Cheryl Pearce - A bridge too far

Running time
1 min 52 sec
Date made
Department of Veterans' Affairs


Portsea, we had two females right to the last week were going to fail their course if they couldn't do a traverse rope, and that is going up the rope and across the rope. So they didn't have the upper-body strength to get themselves from the vertical to the horizontal. And if you thought about that now, would we ever failed someone nearly after 12 months of training because they could not physically get themselves from a vertical to horizontal? And you look back, and you sort of... How we found reasons to opt out. How we found reasons to ensure people didn't succeed, versus the other way around. Is how do we create an environment for them to exceed?

And I take that through my junior years, was everything was how could we find ways to fail you versus enable you? And really, as I look back in that first decade, it was really tough. It was about trying to fit in, trying to hold onto your femininity, but not lose it, but allow then to just fit within the team. And we didn't used to have leadership training when we went through. You learned by you'd have commanding officer hours. You'd have conversations around it, but it was about what you saw. It wasn't a theoretical approach to leadership.

I spent a lot of time trying to be more, what I'd call back then, an alpha male leadership. Very stoic, very authoritarian style of leadership. And it wasn't naturally my way. I could switch to that, but my style was quite different. So I spent that first decade trying to find mentors or people that I could be more like, and that was that alpha male. Because it didn't naturally sit... I didn't naturally fit that sort of personality style or that leadership style. And I sort of think about it now and I reflect back, and if there's one thing I wish I did do was really embrace that diversity, embrace my differences, but the environment didn't set it up for that. We do now. We're very much about an inclusive and diverse work environment in most places.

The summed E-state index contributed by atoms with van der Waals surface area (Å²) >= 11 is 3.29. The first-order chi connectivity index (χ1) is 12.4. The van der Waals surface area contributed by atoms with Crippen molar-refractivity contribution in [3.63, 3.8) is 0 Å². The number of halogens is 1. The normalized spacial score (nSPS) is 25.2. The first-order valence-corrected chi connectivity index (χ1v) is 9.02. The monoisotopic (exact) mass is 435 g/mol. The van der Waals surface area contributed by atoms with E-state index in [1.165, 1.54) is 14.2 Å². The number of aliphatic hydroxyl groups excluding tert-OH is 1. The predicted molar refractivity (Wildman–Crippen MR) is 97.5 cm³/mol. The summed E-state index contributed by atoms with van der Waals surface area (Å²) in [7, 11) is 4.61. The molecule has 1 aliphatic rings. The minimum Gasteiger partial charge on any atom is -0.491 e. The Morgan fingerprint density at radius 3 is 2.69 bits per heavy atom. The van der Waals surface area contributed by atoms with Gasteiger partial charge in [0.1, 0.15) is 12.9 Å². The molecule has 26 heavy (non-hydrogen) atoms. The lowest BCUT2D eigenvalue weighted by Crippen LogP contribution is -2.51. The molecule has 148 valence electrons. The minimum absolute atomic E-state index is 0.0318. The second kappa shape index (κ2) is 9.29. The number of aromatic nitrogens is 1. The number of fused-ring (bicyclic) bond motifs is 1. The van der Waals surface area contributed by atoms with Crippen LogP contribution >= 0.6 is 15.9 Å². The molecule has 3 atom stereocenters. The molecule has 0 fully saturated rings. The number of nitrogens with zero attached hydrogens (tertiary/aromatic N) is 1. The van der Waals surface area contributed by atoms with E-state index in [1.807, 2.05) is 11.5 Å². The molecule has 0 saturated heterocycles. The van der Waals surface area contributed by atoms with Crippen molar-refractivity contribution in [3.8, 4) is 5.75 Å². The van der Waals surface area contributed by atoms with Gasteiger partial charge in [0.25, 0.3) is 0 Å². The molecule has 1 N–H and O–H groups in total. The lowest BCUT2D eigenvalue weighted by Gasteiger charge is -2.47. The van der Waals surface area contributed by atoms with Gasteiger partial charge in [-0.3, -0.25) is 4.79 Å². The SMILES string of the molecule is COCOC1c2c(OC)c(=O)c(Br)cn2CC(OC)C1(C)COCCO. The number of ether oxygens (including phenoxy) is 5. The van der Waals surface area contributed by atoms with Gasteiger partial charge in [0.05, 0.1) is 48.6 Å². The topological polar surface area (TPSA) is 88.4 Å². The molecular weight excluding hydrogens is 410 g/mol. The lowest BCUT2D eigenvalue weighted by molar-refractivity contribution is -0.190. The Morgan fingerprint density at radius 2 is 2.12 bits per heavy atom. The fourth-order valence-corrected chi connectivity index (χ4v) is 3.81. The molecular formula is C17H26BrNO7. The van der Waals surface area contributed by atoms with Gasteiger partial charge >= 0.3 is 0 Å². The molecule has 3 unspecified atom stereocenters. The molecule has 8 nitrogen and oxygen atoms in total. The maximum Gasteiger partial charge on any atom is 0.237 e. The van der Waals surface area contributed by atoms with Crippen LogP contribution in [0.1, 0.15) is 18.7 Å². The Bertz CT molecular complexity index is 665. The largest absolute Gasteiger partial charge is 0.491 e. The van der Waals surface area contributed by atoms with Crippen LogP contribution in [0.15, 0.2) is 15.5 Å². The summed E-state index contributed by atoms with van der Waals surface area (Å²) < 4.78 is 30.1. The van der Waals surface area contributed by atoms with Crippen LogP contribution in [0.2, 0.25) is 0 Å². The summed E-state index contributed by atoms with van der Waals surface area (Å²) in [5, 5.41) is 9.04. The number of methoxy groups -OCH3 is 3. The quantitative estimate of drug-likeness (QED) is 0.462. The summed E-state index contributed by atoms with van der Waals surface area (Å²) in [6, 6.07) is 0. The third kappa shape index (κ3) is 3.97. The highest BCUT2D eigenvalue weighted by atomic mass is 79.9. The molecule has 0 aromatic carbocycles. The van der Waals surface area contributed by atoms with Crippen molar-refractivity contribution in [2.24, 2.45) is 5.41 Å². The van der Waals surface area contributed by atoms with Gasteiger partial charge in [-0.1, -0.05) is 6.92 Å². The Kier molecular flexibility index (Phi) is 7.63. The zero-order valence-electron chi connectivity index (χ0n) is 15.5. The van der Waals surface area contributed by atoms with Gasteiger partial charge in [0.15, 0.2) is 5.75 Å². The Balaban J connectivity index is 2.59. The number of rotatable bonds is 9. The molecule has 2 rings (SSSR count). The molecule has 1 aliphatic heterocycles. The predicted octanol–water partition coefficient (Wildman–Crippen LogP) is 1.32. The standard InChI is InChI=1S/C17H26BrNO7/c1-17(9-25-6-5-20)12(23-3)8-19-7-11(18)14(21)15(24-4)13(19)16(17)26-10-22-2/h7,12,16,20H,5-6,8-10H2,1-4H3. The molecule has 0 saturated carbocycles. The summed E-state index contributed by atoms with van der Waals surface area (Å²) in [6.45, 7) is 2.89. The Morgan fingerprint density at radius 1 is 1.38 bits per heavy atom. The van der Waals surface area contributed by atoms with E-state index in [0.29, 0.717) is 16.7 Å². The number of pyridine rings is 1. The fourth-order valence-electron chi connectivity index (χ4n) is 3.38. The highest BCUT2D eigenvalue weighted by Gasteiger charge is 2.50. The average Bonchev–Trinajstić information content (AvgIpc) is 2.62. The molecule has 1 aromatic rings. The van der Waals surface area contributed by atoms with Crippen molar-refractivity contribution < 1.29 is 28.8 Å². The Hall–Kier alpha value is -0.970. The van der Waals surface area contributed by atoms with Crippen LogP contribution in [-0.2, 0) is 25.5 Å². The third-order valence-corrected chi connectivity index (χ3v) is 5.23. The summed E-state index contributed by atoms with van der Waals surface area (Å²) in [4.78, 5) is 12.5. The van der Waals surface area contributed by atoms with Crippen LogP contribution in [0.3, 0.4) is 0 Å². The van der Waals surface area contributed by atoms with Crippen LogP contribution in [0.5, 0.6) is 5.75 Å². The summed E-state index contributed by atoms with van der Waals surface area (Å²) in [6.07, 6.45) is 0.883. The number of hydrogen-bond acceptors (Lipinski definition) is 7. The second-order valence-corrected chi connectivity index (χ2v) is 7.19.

I would still say there are pockets where you need to fit in or the perception is you need to fit in. And for me it was a really thinking, I wish I had a voice. If I told my younger self in that first decade, I wish I had a voice and was comfortable to put my head above the parapet to give my position and my thoughts. But at that time, that was a bridge too far for me. I just wanted to be part of a team. And wasn't really prepared to put myself out on the ledge at that point in time.

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